Walking Dead comic artist Charlie Adlard set for 2014 Edinburgh Book Festival events
- David Pollock
- 17 August 2014
This article is from 2014.
Artist also appears with Robbie Morrison to discuss WWI graphic novel White Death
Born in Shrewsbury in 1966, comic artist Charlie Adlard first arrived on the UK scene with work for 2000AD’s enduring monthly anthology spin-off the Judge Dredd Megazine, and has continued to work for publishers Rebellion on series in both publications including Armitage, Nikolai Dante and Savage. He has worked for the ‘Big Two’ American publishers and was the illustrator of Doris Lessing’s first and only graphic novel, 1995’s Playing the Game, but it’s as the regular artist on Robert Kirkman’s zombie epic The Walking Dead (from which the television show is adapted) since 2004 that he’s most well known.
How did you come to work on Walking Dead, and when did you know it was becoming a hit?
Robert simply e-mailed me. We knew each other previously, so it wasn't completely out of the blue, but I'd never even heard of The Walking Dead when he offered it to me. It was a very gradual progression towards becoming a hit. Every issue sold a little bit more than the previous one, so there wasn't really a ‘moment’ when we suddenly thought we'd made it. Even when it became a TV show, there was never a point where we thought that was it, success! It was such a slow process, that we went from not being a TV show to being a hit TV show almost without us noticing. But, believe you me, we're grateful!
What tone have you tried to hit throughout the series with your art? What influences your work on it, comics or otherwise?
I've always been known for ‘atmospherics’ in my drawing - I use a lot of black. For me it's a great design tool, for many others it says ‘horror’, and I think Robert saw that in my work.
I don't really style my art around a subject, I draw what I draw and I believe that whoever asks me to contribute to a project gets me for my style and not something I ape. So I approached The Walking Dead exactly the same as I do any other comic. I’m greatly influenced by the classic illustrators of the ‘50s, ‘60s, and ‘70s, people like Bernie Fuchs, Robert McGuiness and Bob Peak. They had a fantastic combination of great design sense and classic chops, which is something I try to bring to drawing comics. Plus I'm a big fan of European comics. The sense of place they bring to their worlds is, again, something I strive to achieve.
What's it like working on a series for so long? How does your approach to the work and the characters change?
I'm fast, and my only complaint pre-The Walking Dead was that I was never on a book long enough to really get my teeth into it. I've been on The Walking Dead for over 10 years now, so I've certainly done that! And honestly, it doesn't feel like it, it still feels fresh. I find it fascinating to see the change in my art over the years, hopefully for the better. Seeing my work on one book for that long is a great document of my progression as an artist, which I don't think an artist sees that often.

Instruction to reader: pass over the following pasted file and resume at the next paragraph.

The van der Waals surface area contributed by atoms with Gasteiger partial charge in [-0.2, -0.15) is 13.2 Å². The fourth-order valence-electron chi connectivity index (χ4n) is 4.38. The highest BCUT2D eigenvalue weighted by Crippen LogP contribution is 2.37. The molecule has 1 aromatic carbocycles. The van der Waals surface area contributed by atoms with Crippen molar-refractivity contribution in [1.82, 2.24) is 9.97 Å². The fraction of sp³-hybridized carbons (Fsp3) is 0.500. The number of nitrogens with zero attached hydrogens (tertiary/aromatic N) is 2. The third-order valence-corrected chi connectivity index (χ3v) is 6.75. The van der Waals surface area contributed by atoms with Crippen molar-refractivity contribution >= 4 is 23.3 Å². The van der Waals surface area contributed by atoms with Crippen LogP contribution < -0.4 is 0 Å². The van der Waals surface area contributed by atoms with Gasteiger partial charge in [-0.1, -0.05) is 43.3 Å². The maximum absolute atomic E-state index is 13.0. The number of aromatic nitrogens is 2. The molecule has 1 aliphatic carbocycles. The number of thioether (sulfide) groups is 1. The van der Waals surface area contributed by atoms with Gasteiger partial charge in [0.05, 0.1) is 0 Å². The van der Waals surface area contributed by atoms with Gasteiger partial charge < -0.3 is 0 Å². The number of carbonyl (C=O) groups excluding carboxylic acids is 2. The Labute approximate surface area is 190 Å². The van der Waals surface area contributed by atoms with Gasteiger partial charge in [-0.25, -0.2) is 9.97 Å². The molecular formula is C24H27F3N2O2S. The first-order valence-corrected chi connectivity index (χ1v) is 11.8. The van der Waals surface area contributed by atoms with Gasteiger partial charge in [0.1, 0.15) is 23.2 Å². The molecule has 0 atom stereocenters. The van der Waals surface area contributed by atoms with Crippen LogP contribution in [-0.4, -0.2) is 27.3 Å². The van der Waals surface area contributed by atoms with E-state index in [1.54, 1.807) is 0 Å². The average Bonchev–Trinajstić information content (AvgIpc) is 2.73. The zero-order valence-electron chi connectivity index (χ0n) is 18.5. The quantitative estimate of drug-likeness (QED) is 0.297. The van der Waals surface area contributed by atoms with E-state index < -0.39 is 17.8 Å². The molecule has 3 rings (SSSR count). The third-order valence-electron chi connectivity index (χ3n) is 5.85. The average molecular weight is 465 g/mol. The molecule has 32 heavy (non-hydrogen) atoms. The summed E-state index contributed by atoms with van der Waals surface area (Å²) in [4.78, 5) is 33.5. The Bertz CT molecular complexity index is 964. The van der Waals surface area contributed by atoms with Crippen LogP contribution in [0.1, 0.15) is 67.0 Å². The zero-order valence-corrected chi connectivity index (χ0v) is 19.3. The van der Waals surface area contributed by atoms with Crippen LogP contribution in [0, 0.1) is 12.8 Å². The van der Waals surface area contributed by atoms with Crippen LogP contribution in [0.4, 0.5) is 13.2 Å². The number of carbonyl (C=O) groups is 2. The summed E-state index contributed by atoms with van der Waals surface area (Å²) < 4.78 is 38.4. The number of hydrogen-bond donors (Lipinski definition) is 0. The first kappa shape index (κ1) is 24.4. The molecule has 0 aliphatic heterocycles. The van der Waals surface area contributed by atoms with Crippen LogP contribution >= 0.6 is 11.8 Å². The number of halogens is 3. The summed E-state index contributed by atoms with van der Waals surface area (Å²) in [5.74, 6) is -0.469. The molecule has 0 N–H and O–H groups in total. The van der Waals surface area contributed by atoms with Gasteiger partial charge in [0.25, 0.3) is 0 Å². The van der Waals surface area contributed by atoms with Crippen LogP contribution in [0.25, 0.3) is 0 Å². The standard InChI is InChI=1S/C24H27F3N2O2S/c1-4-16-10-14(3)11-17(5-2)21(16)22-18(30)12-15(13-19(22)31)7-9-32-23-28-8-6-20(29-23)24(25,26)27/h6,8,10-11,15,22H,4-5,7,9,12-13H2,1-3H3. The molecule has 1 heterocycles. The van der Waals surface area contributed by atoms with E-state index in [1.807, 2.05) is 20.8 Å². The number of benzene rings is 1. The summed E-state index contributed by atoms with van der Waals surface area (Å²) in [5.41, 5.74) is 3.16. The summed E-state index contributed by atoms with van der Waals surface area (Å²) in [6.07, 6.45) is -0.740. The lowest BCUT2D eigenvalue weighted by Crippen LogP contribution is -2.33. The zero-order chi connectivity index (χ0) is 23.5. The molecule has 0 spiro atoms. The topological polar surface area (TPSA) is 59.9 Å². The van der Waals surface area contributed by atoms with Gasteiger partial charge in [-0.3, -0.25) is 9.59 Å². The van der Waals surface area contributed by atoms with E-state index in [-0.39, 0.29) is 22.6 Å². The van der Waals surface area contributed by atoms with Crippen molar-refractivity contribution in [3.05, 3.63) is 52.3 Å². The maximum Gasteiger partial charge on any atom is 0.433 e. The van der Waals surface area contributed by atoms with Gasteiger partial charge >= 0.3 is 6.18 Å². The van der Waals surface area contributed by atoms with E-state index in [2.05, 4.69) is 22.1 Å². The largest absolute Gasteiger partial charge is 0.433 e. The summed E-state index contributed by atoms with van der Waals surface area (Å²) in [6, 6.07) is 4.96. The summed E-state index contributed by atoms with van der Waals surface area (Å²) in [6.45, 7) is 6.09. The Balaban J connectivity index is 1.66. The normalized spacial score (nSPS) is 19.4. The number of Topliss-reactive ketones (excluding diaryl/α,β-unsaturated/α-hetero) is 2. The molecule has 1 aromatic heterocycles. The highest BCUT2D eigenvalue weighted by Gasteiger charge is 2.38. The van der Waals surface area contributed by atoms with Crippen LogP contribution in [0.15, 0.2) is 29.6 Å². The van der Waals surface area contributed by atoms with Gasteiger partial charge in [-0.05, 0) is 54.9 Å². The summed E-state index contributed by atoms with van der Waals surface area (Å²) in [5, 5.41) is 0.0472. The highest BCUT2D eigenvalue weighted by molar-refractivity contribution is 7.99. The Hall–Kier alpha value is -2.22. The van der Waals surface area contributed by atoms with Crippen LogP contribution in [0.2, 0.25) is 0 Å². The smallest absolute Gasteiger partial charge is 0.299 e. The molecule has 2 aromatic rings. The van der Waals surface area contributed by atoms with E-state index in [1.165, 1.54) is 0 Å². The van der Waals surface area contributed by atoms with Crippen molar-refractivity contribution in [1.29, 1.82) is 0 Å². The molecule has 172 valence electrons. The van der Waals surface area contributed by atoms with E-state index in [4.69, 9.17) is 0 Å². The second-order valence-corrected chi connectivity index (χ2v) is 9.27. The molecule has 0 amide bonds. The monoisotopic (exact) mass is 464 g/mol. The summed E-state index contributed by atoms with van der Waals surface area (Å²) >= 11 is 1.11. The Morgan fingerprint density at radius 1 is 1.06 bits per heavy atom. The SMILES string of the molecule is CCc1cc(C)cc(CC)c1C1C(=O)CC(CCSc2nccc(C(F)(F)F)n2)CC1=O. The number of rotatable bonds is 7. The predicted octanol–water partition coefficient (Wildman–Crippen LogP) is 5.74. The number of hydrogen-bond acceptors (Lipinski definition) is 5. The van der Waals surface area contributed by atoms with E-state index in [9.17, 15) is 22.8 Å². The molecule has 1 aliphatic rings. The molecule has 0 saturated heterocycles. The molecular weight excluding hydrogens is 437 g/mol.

Are you involved with the look of the show in any way? Do you like how it works visually?
I'm not really involved, and that was a conscious decision. I just felt that if I did get involved, I'd be taken away from my one passion, which is creating comic books. And also, it would feel like going over ground I'd already been on. Anyway, I've been told that the show has taken a lot visually from my drawings, and to me that’s enough. It's very flattering, because they certainly didn't have to do that.
Can you tell us about White Death and how it came about? Are the pleased with the finished result?
White Death’s a moving World War 1 story set on the mountainous Italian/Austrian front, drawn with charcoal and chalk on grey paper. So somewhat different to what I usually draw. It was born of my frustration with working in the mainstream licensed comics industry, my first foray into creator-owned comics. Now, obviously, I wouldn't do anything else, but then it was a big risk. I'm eternally grateful to Robbie Morrison for writing such a brilliant, powerful story, without which The Walking Dead wouldn’t have existed. I'm still very proud of what we achieved with White Death. Of course, there are bits of art that I look at and grind my teeth, but that's because it was done nearly twenty years ago, and if I didn't do that, then I know I wouldn't have progressed much as an artist. But the book still stands as possibly the most adventurous and experimental thing Robbie and I will ever do, and because of that it holds a very special place in my heart.
Sun 17 Aug, 9.30–10.30pm, £10 (£8); Charlie Adlard and Robbie Morrison, Sun 17 Aug, 2–3pm, £7 (£5)